AP, April 13, 2007
The terms of the immigration debate have turned less friendly for illegal immigrants as lawmakers and the Bush administration struggle to reach a deal in the next few weeks.
The landscape for an immigration overhaul has turned upside down in only a year, with a different party in control of Congress and new political realities for President Bush and the chief congressional negotiators.
Bushin search of a domestic legacyhas morphed from cheerleader on the sidelines to broker in the fray, dispatching Cabinet members for lengthy daily meetings with senators on Capitol Hill.
A move toward the right
Last year’s GOP point man, Sen. John McCainwhose moderate stance on immigration defined last year’s approachis hanging back, wary of angering conservatives while he struggles to keep his presidential run going.
And while Republican divisions were highlighted last year, this time it’s Democratseager to show they can leadwhose fissures are on display.
In an ironic twist, the outlines of a potential deal have moved to the righttoward a more difficult road to citizenship for the nation’s roughly 12 million illegal immigrantseven as the power in Congress has shifted to Democrats, who overwhelmingly favor a more permissive approach.
The White House has floated a proposal that would require illegal immigrants to pay fines as high as $10,000, face long waits and return to their home countries in order to be eligible for citizenshipfar tougher conditions than in a bipartisan measure passed by the Senate last year and backed by Bush. The immigrants also would be denied a right to bring family members to the United States.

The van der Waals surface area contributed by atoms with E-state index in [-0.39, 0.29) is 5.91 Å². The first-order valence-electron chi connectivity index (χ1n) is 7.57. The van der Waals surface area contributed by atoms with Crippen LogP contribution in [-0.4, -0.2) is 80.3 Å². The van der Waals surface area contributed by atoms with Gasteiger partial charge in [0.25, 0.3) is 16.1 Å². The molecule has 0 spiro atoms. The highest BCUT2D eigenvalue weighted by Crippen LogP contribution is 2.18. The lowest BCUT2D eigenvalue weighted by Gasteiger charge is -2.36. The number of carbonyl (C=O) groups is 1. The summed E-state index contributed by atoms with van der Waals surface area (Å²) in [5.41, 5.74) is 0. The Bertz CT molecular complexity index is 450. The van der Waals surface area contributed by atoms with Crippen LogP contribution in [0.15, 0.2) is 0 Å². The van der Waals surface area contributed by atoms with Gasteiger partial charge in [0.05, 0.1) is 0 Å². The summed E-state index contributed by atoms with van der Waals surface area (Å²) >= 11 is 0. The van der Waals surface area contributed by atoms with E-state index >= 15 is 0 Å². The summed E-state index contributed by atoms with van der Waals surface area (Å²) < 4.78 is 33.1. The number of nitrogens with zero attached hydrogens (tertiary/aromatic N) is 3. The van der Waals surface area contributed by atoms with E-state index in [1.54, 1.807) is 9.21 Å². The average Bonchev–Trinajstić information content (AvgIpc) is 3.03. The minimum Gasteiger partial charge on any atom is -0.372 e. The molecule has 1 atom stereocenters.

The changes reflect a new political calculus for Republicans, who fear that any plan passed by the centrist Senate will become more permissive toward immigrants in the more liberal House and during final Democratic-dominated negotiations.
Democrats, in turn, recognize that any immigration plan must have substantial GOP support in order to have a chance of being signed into law, so they are considering tougher measures. House Speaker Nancy Pelosi, D-Calif., has told Bush he must deliver 70 Republican votes before she will attempt to pass any immigration bill.
As Sen. Edward Kennedy, D-Mass., his party’s point man on the issue, huddles with Republicans and Bush’s team in search of a deal, other Democrats are impatient to pitch their own, more immigrant-friendly plan. Many advocates of an overhaul, including immigrant advocacy groups, business interests and organized labor, are adamantly opposed to the framework under discussion.